β-TRT–mediated alteration of the tumor microenvironment (TME) is emphasized by an increase in immunosuppressive subsets of myeloid cells. More specifically, M2 macrophages are substantially increased in numbers. These cells are responsible for wound healing functions in physiologic conditions and constraining immune responses to prevent collateral tissue damage (55). In oncology, M2 macrophages are exploited to overexert immunosuppressive functions, subvert opposing antitumoral responses, mediate tumor progression, and metastasis (56). Further evidence supporting this statement is the elevated IL10-serum level upon β-TRT, a recurring observation in literature (21). IL10 is a pleiotropic cytokine endowed with both pro- and antitumoral effects, shown to polarize macrophages to M2 phenotype and hampering Th1 functionality (57, 58). In this article, a significant decrease in Th1 cells was noted upon β-TRT, which can be attributed to IL10 blunting the Th1 education (59–62).

Besides polarizing the TME in terms of immunosuppressive populations, β-TRT alters the expression of immune checkpoints and serum cytokines as well. Assessment of immune checkpoint expression revealed an upregulation of PD-L1 and PD-L2 on various myeloid subsets, such as DCs and macrophages. DCs serve as a pivot in eliciting an antitumor immune response by presenting tumor antigens to T cells. Elevated PD-L1|2-expression interferes with this immune stimulating function, resulting in an impaired T-cell education (63–65). Similar observations have been described by Chen and colleagues, documenting the upregulation of PD-L1 on CD11bpos cells in the TME upon 177Lu-TRT directed against Integrin αvβ3 (26). CD11b is a marker for myeloid cells and represents not only cDC2 but macrophages, monocytes, and neutrophils alike. While we substantiate the results described by Chen and colleagues, we also provide a more detailed assessment of PD-L1 and PD-L2 expression. Notably, Chen and colleagues investigated tumors regardless of their volume, while we characterized tumors with a similar volume. Elevated PD-L1|2-expression on myeloid cells might signify a point of escape from an antitumor response, allowing tumors to persevere upon β-TRT due to the inhibited T-cell education. These results might explain the success of combining blockade of PD-L1 with β-TRT (26, 44).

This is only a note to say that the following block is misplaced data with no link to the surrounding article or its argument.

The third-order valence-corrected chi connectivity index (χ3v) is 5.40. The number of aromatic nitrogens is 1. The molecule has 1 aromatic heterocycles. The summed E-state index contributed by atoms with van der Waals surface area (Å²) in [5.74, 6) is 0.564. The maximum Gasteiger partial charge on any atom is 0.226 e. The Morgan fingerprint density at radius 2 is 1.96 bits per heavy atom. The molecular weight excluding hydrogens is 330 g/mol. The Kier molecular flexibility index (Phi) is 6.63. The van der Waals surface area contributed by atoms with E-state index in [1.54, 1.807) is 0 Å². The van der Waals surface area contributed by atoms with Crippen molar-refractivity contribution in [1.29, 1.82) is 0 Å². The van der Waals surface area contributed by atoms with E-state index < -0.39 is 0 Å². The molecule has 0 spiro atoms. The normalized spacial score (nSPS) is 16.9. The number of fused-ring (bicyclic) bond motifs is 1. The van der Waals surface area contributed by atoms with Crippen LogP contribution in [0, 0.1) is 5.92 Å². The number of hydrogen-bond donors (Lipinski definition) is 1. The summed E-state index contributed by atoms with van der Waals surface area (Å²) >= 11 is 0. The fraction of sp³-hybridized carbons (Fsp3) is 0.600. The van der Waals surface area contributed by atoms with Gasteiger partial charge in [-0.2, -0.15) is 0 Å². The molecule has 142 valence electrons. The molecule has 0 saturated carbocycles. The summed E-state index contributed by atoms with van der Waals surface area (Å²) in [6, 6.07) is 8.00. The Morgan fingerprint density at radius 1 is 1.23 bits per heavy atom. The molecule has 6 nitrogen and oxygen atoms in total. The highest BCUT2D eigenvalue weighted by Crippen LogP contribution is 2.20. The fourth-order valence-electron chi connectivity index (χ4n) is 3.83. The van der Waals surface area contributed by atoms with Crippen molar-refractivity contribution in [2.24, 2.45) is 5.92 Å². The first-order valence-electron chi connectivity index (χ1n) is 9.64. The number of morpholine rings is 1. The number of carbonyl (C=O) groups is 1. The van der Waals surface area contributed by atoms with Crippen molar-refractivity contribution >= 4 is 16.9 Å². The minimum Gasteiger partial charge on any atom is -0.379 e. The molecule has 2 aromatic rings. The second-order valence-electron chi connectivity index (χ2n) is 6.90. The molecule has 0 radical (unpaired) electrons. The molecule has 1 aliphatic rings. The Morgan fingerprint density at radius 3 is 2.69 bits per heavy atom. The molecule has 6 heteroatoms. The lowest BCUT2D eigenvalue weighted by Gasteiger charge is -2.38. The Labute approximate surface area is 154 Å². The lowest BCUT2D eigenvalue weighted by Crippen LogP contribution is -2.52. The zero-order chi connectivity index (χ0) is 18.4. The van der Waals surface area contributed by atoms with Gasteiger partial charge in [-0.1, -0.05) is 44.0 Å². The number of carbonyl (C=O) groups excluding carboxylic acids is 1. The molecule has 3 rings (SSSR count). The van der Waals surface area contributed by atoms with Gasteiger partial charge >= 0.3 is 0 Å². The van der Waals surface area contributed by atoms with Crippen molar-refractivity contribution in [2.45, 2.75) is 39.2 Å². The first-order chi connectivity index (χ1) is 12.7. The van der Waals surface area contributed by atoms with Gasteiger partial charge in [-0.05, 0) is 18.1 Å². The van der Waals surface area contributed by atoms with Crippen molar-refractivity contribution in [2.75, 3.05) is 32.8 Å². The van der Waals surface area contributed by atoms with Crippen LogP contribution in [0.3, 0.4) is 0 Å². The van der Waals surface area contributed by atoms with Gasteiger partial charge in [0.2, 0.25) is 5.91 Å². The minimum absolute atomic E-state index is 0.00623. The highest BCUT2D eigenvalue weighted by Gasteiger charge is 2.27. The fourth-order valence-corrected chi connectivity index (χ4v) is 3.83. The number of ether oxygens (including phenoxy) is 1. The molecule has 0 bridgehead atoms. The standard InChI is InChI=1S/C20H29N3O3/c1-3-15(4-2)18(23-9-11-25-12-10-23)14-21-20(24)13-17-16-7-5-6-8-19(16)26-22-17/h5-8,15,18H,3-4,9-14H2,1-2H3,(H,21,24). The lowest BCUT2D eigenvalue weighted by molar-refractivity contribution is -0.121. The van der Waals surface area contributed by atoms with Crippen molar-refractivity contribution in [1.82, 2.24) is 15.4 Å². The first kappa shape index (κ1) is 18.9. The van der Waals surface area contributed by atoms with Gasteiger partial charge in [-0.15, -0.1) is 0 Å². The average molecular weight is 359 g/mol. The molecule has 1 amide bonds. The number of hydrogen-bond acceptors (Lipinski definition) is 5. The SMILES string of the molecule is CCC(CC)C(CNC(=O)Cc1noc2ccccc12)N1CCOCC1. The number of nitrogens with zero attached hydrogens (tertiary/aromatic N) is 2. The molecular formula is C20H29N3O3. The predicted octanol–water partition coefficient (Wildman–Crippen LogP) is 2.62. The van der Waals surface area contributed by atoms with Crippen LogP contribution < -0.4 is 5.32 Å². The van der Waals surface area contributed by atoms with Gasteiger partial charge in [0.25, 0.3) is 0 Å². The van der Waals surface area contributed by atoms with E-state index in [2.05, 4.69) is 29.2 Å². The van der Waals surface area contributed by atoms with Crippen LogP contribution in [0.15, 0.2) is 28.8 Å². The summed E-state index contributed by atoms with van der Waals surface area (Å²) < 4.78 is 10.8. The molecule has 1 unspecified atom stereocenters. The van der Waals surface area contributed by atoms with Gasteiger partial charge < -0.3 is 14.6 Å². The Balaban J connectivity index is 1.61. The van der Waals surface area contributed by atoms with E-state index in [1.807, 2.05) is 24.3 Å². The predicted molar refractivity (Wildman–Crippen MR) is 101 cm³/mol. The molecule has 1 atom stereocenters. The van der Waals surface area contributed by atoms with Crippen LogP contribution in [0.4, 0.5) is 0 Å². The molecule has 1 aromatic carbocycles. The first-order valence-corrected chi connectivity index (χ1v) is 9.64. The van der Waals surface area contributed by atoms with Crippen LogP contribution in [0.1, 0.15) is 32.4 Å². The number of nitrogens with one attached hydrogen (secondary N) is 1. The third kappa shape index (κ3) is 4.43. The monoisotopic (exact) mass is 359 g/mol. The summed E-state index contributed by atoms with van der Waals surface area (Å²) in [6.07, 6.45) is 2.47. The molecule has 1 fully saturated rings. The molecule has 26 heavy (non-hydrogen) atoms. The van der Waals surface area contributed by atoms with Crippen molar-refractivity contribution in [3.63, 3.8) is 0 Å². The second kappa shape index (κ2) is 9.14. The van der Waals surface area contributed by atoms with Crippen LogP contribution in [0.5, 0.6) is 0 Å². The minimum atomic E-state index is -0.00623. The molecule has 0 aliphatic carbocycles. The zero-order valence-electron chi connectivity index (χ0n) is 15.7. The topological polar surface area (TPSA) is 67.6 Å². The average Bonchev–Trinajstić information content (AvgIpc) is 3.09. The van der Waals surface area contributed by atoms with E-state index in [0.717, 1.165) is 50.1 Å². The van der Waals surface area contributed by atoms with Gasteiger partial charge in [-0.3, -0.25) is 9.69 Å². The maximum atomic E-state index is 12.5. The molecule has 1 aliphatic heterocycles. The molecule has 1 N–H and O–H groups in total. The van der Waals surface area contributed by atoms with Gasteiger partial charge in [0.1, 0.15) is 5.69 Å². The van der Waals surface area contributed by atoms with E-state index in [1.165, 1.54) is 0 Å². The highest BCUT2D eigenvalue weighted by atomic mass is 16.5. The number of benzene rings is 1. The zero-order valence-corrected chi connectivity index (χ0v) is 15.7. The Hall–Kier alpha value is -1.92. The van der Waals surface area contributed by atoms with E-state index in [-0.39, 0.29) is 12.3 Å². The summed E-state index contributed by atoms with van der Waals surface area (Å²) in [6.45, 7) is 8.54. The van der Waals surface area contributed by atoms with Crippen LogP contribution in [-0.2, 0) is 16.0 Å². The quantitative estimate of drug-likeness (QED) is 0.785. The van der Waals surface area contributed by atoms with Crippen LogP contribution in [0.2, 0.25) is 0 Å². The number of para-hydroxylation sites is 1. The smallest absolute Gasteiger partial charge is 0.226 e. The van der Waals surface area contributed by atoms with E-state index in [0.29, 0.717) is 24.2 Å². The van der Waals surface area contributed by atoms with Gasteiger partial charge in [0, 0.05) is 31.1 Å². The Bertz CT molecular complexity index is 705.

The PD-L1 and PD-L2/PD-1-axis is potent in attenuating immune responses, hence disrupting anti-cancer T cells. Further aggravation of T-cell impairment is instilled due to the increased serum level of the immunosuppressive IL10 and decreased CCL5, the latter being required to attract T cells (62, 66). The B16-huCD20 tumor model expresses the immunogenic antigen ovalbumin of which the SIINFEKL peptide is presented in MHC-I molecules to the TCR of CD8pos T-cells. This antigen is an elegant tool to study tumor-specific responses, e.g., by restimulating CD8pos T cells from spleens with cells that present the SIINFEKL peptide. Ultimately, restimulation of splenocytes with antigen-derived peptides failed to elicit IFNγ-production, which was expected based on the serum cytokine profile and the observation that APCs residing in the tumor, therefore loaded with antigens such as ovalbumin, show high inhibitory PD-L1 and PD-L2-expression. Conclusively, these data hint towards β-TRT‘s inability to activate T cells as a monotherapy in the experimental set-up described in this manuscript. Changes in immune-cell composition, favor myeloid cells that likely are unable to activate strong CD8pos T-cell responses, given the inhibitory role of PD-L1|2 on T-cell activation. Our observations, however, also pave the way for novel combination therapies in the field of TRT.